Later…just as I was about to prepare lunch for Scott & I, 2 Finnish guys we met in the Galapagos hailed us from their dinghy. We tied their dinghy to Beach House & invited them onboard. Apparently word has spread that Scott is a good resource for weather info & many boats are getting antsy to move on, but concerned about the strong winds. We shared all the weather charts & forecasts we\’ve uploaded recently. They are not planning to stop at any other Marquesas Islands but head next directly to the Tuamotus. We shared thoughts & plans about which islands have the safest entrances & loaned them a book to take notes from overnight. We also exchanged email addresses. It will be great to get recent info from them at each Tuamotu island they stop at – what the wind & sea state are, how easy is it to enter the pass to get inside the fringing coral reef to the more protected anchorage sites of the atolls. Their English is excellent which was good since our Finnish & Swedish is non-existent. We first met them at the tortoise reserve on San Cristobal, Galapagos. They arrived into Hiva Oa only 2 days after us (although they left 7 days before). And we crossed on the same exact day from Hiva Oa to here at Fatu Hiva (only 3 hours behind us). Since their boat is only a 31 foot monohull (named Chaconne) they have done pretty well keeping up with our 51 ft catamaran.
It was 1:00 pm & I was starving by the time we finished discussing weather & trip plans and Scott offered to show them our underwater slides & videos. They had nowhere to go & I had thought to invite them for lunch one day anyway, so threw together a nice platter. I sliced the entire small loaf of my freshly baked bread, laid it on a plate with ham & cheese slices, put mustard & mayo on the table, poured iced tea, passed around a few of Linda\’s decorative napkins & voila! An impromptu lunch! Tres jolie!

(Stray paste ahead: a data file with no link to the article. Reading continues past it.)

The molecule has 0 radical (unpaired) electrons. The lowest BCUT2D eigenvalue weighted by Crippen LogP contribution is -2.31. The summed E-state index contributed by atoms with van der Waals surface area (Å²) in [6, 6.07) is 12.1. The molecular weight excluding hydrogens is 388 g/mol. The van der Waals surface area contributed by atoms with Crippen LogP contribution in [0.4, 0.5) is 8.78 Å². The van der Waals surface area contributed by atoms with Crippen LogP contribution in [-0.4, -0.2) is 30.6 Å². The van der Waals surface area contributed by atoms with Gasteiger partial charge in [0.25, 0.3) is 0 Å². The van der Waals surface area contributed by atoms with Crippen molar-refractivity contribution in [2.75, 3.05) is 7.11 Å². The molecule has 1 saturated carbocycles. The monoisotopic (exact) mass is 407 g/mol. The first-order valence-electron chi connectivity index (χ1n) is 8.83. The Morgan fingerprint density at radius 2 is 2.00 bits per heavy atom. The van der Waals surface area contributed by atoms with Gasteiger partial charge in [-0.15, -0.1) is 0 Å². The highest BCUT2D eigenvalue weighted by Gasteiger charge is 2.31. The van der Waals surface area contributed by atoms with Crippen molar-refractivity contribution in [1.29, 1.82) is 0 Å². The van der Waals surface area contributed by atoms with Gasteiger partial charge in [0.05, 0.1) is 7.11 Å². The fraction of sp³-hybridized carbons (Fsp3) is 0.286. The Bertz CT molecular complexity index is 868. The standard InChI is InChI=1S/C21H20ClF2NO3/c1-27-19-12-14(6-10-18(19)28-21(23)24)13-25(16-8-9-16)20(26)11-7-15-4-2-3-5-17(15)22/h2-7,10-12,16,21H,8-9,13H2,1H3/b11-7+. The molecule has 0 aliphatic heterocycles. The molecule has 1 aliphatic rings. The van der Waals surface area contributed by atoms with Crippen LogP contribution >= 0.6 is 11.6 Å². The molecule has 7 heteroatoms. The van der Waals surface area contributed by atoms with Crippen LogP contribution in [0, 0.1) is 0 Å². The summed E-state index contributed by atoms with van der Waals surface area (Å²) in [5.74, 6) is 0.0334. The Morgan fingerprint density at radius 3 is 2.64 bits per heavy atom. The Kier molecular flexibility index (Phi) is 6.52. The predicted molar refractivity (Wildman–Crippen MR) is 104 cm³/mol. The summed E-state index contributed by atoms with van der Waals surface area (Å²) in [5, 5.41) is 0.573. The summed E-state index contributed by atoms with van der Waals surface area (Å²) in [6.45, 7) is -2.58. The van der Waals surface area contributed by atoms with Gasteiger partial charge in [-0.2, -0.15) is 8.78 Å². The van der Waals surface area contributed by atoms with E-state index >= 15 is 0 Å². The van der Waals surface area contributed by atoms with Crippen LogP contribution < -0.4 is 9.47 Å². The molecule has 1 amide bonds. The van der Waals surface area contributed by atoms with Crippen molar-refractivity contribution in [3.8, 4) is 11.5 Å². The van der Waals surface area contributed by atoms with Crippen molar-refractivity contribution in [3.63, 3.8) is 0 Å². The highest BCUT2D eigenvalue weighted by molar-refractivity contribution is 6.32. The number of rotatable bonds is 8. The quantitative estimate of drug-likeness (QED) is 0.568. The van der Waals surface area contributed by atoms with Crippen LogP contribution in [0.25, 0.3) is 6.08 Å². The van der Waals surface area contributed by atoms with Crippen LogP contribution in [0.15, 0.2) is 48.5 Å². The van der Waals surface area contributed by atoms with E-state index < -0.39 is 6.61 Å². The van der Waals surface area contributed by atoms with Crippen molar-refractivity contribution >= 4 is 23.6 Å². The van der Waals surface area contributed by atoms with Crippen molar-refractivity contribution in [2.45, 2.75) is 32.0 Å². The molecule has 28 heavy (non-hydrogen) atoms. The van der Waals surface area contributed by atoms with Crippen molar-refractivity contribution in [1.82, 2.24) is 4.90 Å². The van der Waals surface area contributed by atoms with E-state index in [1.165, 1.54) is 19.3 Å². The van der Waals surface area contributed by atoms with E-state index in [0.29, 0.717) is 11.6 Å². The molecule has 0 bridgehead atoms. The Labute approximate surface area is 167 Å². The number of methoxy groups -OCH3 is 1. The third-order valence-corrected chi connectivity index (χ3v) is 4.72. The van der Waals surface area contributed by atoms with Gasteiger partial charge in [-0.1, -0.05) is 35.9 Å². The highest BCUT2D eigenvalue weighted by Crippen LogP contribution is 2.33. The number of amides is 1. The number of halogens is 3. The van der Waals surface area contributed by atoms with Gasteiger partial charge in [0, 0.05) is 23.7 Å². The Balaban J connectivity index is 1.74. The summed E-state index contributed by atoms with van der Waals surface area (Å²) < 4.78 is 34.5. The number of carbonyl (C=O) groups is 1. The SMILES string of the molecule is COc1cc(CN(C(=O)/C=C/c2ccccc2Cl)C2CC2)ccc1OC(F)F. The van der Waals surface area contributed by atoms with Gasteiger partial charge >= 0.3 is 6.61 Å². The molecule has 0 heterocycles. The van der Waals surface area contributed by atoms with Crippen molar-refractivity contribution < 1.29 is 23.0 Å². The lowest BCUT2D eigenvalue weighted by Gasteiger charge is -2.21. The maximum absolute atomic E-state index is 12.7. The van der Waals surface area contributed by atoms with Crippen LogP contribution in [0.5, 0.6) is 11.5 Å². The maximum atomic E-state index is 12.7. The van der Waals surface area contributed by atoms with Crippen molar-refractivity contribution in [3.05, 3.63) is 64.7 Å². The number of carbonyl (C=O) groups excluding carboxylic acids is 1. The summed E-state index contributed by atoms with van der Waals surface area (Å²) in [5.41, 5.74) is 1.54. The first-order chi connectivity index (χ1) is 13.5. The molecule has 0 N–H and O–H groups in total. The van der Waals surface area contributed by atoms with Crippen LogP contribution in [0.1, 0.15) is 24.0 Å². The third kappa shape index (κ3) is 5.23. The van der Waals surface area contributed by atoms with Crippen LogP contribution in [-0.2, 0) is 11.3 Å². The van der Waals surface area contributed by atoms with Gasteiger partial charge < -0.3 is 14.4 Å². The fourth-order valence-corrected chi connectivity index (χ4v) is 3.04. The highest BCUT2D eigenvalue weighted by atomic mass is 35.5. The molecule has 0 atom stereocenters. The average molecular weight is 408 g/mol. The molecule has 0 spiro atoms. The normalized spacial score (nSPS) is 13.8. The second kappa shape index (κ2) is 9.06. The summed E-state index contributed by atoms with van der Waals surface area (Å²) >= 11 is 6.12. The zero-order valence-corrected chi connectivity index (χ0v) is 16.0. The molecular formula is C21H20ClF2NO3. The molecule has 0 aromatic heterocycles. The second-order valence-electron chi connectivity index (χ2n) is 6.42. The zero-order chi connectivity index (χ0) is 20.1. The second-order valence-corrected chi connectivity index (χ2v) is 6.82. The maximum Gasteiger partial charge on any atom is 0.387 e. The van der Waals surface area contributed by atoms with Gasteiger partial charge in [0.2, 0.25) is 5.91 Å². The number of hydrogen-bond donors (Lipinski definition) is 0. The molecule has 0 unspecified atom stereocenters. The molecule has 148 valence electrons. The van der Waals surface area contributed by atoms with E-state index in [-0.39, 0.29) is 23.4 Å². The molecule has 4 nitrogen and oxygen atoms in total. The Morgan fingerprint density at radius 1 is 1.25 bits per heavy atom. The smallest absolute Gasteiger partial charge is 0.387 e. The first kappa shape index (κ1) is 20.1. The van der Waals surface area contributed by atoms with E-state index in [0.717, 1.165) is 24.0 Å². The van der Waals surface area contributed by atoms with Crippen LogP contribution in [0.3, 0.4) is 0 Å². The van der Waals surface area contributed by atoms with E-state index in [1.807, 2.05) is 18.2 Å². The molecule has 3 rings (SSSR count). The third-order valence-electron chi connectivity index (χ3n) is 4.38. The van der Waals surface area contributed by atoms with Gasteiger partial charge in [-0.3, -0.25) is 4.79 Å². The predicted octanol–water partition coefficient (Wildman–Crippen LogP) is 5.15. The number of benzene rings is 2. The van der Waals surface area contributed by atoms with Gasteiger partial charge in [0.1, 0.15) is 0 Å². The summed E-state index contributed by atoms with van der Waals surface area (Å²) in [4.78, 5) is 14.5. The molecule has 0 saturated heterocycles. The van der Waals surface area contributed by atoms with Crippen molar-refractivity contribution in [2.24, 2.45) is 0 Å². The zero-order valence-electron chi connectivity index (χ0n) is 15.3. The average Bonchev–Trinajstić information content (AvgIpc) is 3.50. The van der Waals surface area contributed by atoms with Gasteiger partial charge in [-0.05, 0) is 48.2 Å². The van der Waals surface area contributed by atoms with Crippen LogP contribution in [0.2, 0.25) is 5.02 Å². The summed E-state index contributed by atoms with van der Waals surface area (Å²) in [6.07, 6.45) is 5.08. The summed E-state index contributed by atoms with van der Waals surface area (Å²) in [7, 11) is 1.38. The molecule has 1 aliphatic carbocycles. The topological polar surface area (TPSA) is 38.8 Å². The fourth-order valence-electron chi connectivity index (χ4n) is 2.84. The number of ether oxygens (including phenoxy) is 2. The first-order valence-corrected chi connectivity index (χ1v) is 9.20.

Right after they left, David hailed us on the radio to help him with a test of his Automatic Identification System which we did. We noticed another boat heading this way & it is now entering the bay so we are on close watch to make sure it lands safely away from all us already anchored boats. It is a 140 foot schooner. Really beautiful, extremely \”high tech\” (s/v \”Kaori\”). So the neighborhood is really tilting upscale today with 2 large fancy boats. Quite a lot of activity for our little bay!
Only 2 hours until dinner at \”Giselle\”. Time flies when you are having fun. And I am very happy to report that we are having fun in spite of the howling wind of 25-30 knots. The rain squalls have been a bit less. Hopefully we can time our dinghy dash to David & Mary\’s boat & not get drenched either way.
Cindy & Scott